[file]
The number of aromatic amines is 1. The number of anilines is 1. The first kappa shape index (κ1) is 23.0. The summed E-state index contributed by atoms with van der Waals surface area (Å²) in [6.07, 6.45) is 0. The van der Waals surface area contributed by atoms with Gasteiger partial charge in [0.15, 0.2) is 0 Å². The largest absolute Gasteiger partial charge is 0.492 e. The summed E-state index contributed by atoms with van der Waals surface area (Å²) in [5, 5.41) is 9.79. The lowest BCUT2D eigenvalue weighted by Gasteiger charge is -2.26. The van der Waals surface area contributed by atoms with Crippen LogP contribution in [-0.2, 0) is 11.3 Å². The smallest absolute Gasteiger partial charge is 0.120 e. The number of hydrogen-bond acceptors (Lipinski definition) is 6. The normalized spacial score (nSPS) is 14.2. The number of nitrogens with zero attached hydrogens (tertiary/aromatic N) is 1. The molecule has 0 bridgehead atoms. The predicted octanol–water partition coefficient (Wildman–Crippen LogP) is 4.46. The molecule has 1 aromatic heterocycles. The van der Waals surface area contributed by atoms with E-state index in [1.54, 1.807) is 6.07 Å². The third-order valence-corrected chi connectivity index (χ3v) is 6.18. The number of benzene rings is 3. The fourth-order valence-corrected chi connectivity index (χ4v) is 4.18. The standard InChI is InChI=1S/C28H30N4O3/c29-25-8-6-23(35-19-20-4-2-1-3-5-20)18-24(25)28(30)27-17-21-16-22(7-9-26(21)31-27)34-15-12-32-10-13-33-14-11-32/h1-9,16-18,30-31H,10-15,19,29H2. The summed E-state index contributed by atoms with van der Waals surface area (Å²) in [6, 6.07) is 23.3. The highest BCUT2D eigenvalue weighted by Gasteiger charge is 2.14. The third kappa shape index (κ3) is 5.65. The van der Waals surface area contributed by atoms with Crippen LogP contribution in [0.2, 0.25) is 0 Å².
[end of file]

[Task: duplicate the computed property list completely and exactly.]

The number of aromatic amines is 1. The number of anilines is 1. The first kappa shape index (κ1) is 23.0. The summed E-state index contributed by atoms with van der Waals surface area (Å²) in [6.07, 6.45) is 0. The van der Waals surface area contributed by atoms with Gasteiger partial charge in [0.15, 0.2) is 0 Å². The largest absolute Gasteiger partial charge is 0.492 e. The summed E-state index contributed by atoms with van der Waals surface area (Å²) in [5, 5.41) is 9.79. The lowest BCUT2D eigenvalue weighted by Gasteiger charge is -2.26. The van der Waals surface area contributed by atoms with Crippen LogP contribution in [-0.2, 0) is 11.3 Å². The smallest absolute Gasteiger partial charge is 0.120 e. The number of hydrogen-bond acceptors (Lipinski definition) is 6. The normalized spacial score (nSPS) is 14.2. The number of nitrogens with zero attached hydrogens (tertiary/aromatic N) is 1. The molecule has 0 bridgehead atoms. The predicted octanol–water partition coefficient (Wildman–Crippen LogP) is 4.46. The molecule has 1 aromatic heterocycles. The van der Waals surface area contributed by atoms with E-state index in [1.54, 1.807) is 6.07 Å². The third-order valence-corrected chi connectivity index (χ3v) is 6.18. The number of benzene rings is 3. The fourth-order valence-corrected chi connectivity index (χ4v) is 4.18. The standard InChI is InChI=1S/C28H30N4O3/c29-25-8-6-23(35-19-20-4-2-1-3-5-20)18-24(25)28(30)27-17-21-16-22(7-9-26(21)31-27)34-15-12-32-10-13-33-14-11-32/h1-9,16-18,30-31H,10-15,19,29H2. The summed E-state index contributed by atoms with van der Waals surface area (Å²) in [6, 6.07) is 23.3. The highest BCUT2D eigenvalue weighted by Gasteiger charge is 2.14. The third kappa shape index (κ3) is 5.65. The van der Waals surface area contributed by atoms with Crippen LogP contribution in [0.2, 0.25) is 0 Å².